Hypothermia in Reptiles
By Laurie Hess, DVM, Diplomate ABVP (Avian Practice)
Reptiles are ectotherms — cold-blooded animals whose body temperature regulation depends on external sources, such as direct sunlight or a heater. Without external heat sources, all reptiles — snakes, lizards, turtles, and tortoises — become hypothermic, meaning their body temperature declines. As a result, they become less active, their digestion slows, their immune system doesn’t function properly, and they become susceptible to secondary infections.
Different species of reptiles live best at different temperature ranges — called their preferred optimal temperature zone (POTZ). A reptile’s POTZ depends on what geographic location the reptile species originated and what type of terrain (e.g., desert vs. rain forest vs. temperate forest, etc.) the species typically inhabits. Unfortunately, too many reptile owners purchase or adopt their pets without first researching the environmental conditions the animal requires to thrive, and as a result, the pet becomes hypothermic and gets sick.
What Are the Signs of Hypothermia in Reptiles?
Regardless of species, hypothermic reptiles become less active and move less. Eventually, they stop moving altogether. Lizards, in particular, stop pushing up on their legs and instead lie stationary on their bellies. Snakes stop slithering, turtles stop swimming, and tortoises often enclose themselves in their shells and sit like paperweights.
When reptiles stop moving, they often stop eating and drinking, and as a result, they become dehydrated and lose weight. Their eyes appear sunken, both from dehydration and from loss of fat that normally sits behind their eyes. They often close their eyes, as well. Their skin may appear more wrinkled from this loss of water and fat, and both snakes and lizards may have more prominent spines and ribs as they lose weight.
Finally, with dehydration, many snakes and lizards stop shedding their skin properly and shedding skin appears retained in patches over their bodies. Hypothermic, dehydrated turtle and tortoise skin also may appear dry and cracked, and often these reptiles stop shedding the tile-like keratin protein plates (scutes) on their shells that normally come off as they grow. As a result, scutes pile up on top of each other when new scutes grow in under the old retained ones, a condition referred to in reptiles as pyramiding.
What Should a Reptile Owner Do if They Suspect a Pet Reptile is Hypothermic?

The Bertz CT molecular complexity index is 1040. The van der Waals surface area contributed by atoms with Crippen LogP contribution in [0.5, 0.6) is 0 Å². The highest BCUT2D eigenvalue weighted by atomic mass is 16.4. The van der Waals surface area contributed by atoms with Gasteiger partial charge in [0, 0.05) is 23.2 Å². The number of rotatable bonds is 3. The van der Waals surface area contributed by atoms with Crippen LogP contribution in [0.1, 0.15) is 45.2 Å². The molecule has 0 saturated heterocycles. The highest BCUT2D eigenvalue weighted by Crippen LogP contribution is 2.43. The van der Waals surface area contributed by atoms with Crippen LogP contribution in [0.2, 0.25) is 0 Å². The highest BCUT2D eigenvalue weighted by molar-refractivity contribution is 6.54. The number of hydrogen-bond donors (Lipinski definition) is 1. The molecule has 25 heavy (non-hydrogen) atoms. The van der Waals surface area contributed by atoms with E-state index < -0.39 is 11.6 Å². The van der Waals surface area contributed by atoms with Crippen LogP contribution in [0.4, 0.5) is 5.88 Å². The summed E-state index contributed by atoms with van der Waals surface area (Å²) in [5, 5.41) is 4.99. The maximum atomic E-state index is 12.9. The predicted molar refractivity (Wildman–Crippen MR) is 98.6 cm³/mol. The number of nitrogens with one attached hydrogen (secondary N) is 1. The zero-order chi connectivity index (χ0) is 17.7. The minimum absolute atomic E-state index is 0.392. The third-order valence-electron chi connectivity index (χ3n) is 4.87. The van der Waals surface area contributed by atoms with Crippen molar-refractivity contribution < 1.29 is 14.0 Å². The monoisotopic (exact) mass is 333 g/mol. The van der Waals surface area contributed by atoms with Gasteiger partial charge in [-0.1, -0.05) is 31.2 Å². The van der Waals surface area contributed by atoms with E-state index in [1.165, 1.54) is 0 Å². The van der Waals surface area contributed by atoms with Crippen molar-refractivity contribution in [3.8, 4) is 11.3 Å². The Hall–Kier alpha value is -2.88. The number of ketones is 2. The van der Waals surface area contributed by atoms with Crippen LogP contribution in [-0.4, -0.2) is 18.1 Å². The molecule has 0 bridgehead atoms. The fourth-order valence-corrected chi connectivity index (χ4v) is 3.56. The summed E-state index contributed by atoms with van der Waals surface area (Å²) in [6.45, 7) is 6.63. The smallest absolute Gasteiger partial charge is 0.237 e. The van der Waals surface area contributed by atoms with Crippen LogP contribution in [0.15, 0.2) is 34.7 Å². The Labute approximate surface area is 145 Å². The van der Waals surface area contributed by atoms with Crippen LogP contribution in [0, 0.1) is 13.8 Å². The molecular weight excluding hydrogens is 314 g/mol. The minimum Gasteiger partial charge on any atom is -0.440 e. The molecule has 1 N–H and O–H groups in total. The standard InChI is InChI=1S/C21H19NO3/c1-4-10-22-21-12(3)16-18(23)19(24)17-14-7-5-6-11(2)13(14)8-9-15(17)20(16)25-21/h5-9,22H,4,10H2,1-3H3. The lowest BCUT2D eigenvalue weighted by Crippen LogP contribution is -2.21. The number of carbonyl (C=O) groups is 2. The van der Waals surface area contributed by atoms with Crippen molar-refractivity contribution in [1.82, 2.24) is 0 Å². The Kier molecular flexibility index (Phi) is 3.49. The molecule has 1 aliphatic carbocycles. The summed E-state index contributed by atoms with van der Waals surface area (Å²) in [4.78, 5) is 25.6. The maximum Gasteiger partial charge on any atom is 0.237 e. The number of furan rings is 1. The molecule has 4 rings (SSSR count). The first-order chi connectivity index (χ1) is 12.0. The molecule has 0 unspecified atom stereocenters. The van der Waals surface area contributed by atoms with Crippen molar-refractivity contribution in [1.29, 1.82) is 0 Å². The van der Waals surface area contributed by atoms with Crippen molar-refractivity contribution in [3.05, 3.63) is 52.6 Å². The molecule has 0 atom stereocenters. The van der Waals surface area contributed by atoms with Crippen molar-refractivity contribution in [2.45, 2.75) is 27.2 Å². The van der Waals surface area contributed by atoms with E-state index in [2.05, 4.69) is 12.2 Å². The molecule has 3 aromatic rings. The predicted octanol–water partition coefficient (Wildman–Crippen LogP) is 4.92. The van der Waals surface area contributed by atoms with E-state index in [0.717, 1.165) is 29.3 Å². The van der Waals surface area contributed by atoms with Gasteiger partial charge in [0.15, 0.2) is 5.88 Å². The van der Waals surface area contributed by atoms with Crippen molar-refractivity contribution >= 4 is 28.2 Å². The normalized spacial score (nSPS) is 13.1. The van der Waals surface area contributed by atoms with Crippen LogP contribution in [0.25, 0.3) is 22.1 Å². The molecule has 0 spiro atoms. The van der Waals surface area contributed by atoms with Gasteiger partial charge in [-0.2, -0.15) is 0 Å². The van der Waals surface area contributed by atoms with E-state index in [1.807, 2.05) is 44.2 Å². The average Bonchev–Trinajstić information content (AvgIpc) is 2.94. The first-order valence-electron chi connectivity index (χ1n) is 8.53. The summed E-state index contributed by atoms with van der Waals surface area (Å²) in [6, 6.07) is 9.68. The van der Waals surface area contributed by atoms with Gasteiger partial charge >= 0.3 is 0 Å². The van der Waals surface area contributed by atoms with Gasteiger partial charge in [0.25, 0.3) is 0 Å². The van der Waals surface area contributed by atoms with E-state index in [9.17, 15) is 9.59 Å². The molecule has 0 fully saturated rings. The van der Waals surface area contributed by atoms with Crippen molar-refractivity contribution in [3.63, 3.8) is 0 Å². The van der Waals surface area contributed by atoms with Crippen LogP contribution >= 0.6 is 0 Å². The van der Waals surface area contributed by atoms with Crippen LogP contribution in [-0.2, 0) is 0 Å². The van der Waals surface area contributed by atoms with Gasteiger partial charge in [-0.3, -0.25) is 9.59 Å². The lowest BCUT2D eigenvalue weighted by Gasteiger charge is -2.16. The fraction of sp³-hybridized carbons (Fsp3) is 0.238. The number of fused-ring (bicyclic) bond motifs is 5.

Any reptile owner who suspects that their pet may be hypothermic should immediately measure the temperature in the pet’s tank, both at the warmest and the coolest areas, to determine the temperature range in the enclosure. The easiest way to do this is with an automatic temperature gun, available at most pet stores, that you simply aim and shoot to see the temperature of a particular spot. If such a device isn’t available, a simple thermometer dropped into the enclosure will at least give a crude measurement.
Owners measuring tank temperatures should be sure to place or aim the thermometer down to the bottom of the enclosure, where the pet actually sits, as there can be a huge temperature difference between the temperature on the floor of the tank and that of the air at the top. The owner should compare this measurement to what is optimal for the pet’s species and immediately warm the enclosure if it is too cool. In addition, misting or soaking the pet in a shallow pan of warm water to both warm it up and better hydrate it also can help.
To ensure the animal is being housed and fed optimally and to check for any infection secondary to the hypothermia, the reptile owner should have the pet checked out by a reptile-savvy veterinarian. The vet can determine whether the animal needs additional treatment (such as fluids, vitamins, and antibiotics) and advise the owner about future care.
How Can Hypothermia in Reptiles Be Prevented?
The best way a reptile owner can prevent hypothermia in their pet is to educate him or herself about the environmental conditions the pet’s species requires to thrive. This means both reading about the animal’s needs and taking it for a check-up to a veterinarian that is knowledgeable about reptiles. The vet can teach the owner not only about proper environmental conditions, but also about ideal nutrition and behavioral requirements (such as branches for species that climb and proper bedding for species that need to dig).
Reptile owners also must be sure to maintain constant temperature ranges in their animals’ cages despite changing seasons and associated changes in temperature in their homes. This often means adding additional tank heaters in winter and removing them during summer, unless air conditioning is blasting in the home.
When reptiles are set up properly, they can thrive and live happily for many years. The key is to set up conditions properly, before problem arise, and to recognize and treat any problems immediately if they do occur.
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